Riding the Delta wave

Is this how we get to "herd immunity"?

It’s been awhile.

My last post was 2 months ago. At that time, I was feeling pretty good. Cases were dropping, hospitalizations were dropping. My father came and went for a visit. There were distant rumblings about some variant out in India that was causing a lot of disease, but it was far away in a land without a lot of vaccine.

That variant B.1.617.2 , renamed Delta (sorry, Delta Air Lines), has now become the dominant variant in the United States, with breathtaking speed. And for good reason—Delta has 1000 times more infectious viral particles in the noses of infected individuals than the original strains of SARS-CoV-2 (COVID-19), and period of infectiousness is much earlier than with the original strain. Researchers in Guangdong, China started tracking Delta in May, 2021, and found that peak infectiousness shifted from 7 days to 3 days.

This adds up to a potent variant that will spread more widely and quickly than other strains. That’s the bad news.

The almost unbelievably great news is that the vaccines distributed in the USA from Pfizer/BioNTech, Moderna and Johnson & Johnson are still highly protective against severe disease. About 99% of recent deaths, including from Delta variant, are in people who are not fully immunized.

So what does this mean if you are immunized? It means you are more likely to catch COVID-19 from the Delta variant, especially if you live amongst many unimmunized individuals, than you were from the previous variants. However, you are still protected from the most serious consequences (hospitalization/death). Unfortunately, immunized people may be more likely to transmit Delta than previous variants—theoretically. In a previous post, I asked, “What do people really want?” from their vaccines. This was before the CDC said unvaccinated people no longer needed to mask in most situations. (We still require masks in the healthcare setting where I work—the consequences of transmission to our vulnerable patients is just too high.) The best reason to get vaccinated is to not die. The next best reason to get vaccinated is that it may reduce your risk of passing disease to others.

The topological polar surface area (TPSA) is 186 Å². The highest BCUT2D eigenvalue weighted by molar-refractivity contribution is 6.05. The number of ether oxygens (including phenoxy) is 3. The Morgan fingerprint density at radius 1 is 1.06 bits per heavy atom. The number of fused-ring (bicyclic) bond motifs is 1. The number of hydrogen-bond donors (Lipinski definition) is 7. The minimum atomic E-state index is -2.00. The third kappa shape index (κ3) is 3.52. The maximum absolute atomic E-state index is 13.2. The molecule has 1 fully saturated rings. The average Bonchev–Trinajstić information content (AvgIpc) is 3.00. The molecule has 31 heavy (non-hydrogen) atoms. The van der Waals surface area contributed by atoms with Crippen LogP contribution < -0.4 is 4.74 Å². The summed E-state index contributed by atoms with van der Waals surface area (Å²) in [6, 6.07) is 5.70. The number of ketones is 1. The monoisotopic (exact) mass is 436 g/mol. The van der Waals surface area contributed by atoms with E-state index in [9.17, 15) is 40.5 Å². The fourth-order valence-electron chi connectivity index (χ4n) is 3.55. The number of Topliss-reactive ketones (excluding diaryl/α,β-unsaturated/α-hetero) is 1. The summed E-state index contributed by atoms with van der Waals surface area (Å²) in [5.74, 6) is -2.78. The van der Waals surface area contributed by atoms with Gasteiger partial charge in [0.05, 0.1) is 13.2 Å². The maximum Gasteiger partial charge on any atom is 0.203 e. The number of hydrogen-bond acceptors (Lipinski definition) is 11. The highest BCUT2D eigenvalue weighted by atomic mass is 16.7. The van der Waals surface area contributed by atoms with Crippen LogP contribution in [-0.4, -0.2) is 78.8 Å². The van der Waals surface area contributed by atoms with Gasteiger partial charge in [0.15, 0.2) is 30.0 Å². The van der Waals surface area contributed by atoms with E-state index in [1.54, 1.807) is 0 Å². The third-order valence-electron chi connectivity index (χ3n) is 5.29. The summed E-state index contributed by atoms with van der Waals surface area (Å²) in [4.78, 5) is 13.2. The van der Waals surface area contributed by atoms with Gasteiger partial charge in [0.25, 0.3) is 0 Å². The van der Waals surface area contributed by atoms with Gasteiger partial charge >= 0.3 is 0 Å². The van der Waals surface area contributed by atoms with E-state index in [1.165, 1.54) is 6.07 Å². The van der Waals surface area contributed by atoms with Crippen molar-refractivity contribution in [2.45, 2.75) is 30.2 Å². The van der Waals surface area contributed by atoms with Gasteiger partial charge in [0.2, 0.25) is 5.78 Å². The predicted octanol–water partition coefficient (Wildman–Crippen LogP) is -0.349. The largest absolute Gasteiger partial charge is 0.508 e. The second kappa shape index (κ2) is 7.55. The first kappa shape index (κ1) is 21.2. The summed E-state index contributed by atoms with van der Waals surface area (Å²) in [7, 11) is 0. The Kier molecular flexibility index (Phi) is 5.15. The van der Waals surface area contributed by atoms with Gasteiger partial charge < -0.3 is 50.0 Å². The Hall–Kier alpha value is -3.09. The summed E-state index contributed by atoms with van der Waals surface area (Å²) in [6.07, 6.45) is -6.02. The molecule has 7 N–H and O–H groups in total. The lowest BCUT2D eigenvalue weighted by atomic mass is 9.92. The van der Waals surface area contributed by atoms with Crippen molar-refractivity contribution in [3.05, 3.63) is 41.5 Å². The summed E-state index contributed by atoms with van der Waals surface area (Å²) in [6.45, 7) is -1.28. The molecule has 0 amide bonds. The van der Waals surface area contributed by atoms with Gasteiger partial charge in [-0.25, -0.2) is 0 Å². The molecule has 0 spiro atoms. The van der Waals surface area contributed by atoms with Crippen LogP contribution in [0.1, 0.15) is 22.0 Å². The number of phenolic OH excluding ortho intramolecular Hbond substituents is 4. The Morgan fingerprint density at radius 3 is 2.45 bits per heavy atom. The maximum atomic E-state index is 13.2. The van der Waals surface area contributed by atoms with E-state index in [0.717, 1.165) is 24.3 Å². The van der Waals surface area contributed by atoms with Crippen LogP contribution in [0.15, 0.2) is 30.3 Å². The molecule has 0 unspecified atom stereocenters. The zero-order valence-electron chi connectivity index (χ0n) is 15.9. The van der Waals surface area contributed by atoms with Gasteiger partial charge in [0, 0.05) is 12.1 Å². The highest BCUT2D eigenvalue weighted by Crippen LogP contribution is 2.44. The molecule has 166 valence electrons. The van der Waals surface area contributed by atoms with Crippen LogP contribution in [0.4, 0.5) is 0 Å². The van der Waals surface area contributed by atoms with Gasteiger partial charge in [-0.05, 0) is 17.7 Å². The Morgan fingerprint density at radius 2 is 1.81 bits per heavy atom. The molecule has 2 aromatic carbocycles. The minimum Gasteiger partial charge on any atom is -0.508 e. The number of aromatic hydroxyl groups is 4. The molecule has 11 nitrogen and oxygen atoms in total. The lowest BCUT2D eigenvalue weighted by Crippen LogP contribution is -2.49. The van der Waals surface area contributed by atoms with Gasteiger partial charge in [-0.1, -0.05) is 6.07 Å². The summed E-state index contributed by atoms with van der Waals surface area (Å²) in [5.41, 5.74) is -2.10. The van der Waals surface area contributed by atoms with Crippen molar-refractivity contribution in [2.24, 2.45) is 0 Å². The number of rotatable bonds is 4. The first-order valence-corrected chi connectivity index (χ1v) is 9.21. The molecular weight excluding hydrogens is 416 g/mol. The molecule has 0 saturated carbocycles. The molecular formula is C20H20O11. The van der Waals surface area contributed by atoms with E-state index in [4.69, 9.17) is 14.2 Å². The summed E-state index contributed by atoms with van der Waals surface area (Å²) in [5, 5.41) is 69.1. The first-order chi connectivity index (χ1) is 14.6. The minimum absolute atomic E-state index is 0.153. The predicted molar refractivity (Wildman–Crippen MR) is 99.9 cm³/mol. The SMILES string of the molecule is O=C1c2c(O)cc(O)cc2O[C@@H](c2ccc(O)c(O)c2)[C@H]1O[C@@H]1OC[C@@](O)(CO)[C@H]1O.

For people who are not vaccinated, and never infected, the chances of catching COVID-19 have gone way up. It is known that about 10% of the US has tested positive, and highly likely that many more (probably more than 20%) have been infected but not tested. Almost 50% of all Americans are fully vaccinated. While it is likely there is quite a bit of overlap between immunized and previously infected people, the rise of cases in the USA over the last few weeks suggests we are not yet at “herd immunity”.

So how does this end? SARS-CoV-2 has shown itself to be a wily foe—able to mutate into more transmissible forms. However, to date, it has not mutated into a significantly more lethal form, nor able to significantly pierce immunity provided by vaccines. While there was concern that the variant first seen in Brazil, formerly P-1, now called Gamma, could get past the immune system in people who recovered from previous infection from COVID-19, the vaccines still seem to be effective against that strain as well.

My expectation is that we have now entered a hybrid experiment—a combination of the unfettered transmission proposed by the Great Barrington Declaration folks, and the powerful protection against severe disease from the vaccines—possibly with boosters in the near future, especially for immunocompromised people. Most at risk in this experiment is children, for whom no vaccine has been approved and we know can catch and transmit disease, and those adults in their lives, especially those who are immunocompromised. Those communities will still need to mask, test and receive monoclonal antibodies as soon as they know they are infected.

I expect that by summer of 2022, most will have either been immunized or infected, and that COVID-19 will continue to circulate in low numbers in the community. I don’t expect shutdowns again, nor will most places put in mask mandates. However, those who are immunocompromised, or live with people who are immunocompromised, may want to hunker down for the next few months, mask up when in public, and have a strategy to get tested should they be exposed or have symptoms of COVID-19.

For those of a certain age, who remember Hill Street Blues—